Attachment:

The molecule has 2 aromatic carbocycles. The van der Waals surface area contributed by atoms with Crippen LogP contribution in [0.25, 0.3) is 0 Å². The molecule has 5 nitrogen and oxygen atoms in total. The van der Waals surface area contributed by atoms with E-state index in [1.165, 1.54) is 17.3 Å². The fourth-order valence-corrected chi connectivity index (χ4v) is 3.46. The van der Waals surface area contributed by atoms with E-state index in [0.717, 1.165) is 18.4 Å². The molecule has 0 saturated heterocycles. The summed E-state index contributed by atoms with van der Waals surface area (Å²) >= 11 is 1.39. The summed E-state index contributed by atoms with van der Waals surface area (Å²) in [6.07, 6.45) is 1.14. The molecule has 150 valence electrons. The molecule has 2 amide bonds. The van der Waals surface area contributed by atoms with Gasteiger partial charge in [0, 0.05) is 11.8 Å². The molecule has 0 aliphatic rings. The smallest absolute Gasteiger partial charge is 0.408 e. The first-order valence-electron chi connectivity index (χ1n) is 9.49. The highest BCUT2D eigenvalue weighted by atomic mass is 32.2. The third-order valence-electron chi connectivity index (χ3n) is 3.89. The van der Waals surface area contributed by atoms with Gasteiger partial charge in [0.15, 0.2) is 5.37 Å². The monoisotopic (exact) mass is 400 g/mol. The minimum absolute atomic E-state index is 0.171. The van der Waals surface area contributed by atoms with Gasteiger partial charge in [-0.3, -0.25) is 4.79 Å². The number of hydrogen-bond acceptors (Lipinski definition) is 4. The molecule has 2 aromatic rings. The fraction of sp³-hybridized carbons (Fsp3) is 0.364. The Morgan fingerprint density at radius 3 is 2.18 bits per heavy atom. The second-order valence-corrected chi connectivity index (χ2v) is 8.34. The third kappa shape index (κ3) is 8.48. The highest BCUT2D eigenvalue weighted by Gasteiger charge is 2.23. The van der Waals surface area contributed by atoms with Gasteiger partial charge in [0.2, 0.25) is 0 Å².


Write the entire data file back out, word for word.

The molecule has 2 aromatic carbocycles. The van der Waals surface area contributed by atoms with Crippen LogP contribution in [0.25, 0.3) is 0 Å². The molecule has 5 nitrogen and oxygen atoms in total. The van der Waals surface area contributed by atoms with E-state index in [1.165, 1.54) is 17.3 Å². The fourth-order valence-corrected chi connectivity index (χ4v) is 3.46. The van der Waals surface area contributed by atoms with E-state index in [0.717, 1.165) is 18.4 Å². The molecule has 0 saturated heterocycles. The summed E-state index contributed by atoms with van der Waals surface area (Å²) >= 11 is 1.39. The summed E-state index contributed by atoms with van der Waals surface area (Å²) in [6.07, 6.45) is 1.14. The molecule has 150 valence electrons. The molecule has 2 amide bonds. The van der Waals surface area contributed by atoms with Gasteiger partial charge in [0, 0.05) is 11.8 Å². The molecule has 0 aliphatic rings. The smallest absolute Gasteiger partial charge is 0.408 e. The first-order valence-electron chi connectivity index (χ1n) is 9.49. The highest BCUT2D eigenvalue weighted by atomic mass is 32.2. The third-order valence-electron chi connectivity index (χ3n) is 3.89. The van der Waals surface area contributed by atoms with Gasteiger partial charge in [0.15, 0.2) is 5.37 Å². The monoisotopic (exact) mass is 400 g/mol. The minimum absolute atomic E-state index is 0.171. The van der Waals surface area contributed by atoms with Gasteiger partial charge in [-0.3, -0.25) is 4.79 Å². The number of hydrogen-bond acceptors (Lipinski definition) is 4. The molecule has 2 aromatic rings. The fraction of sp³-hybridized carbons (Fsp3) is 0.364. The Morgan fingerprint density at radius 3 is 2.18 bits per heavy atom. The second-order valence-corrected chi connectivity index (χ2v) is 8.34. The third kappa shape index (κ3) is 8.48. The highest BCUT2D eigenvalue weighted by Gasteiger charge is 2.23. The van der Waals surface area contributed by atoms with Gasteiger partial charge in [0.2, 0.25) is 0 Å².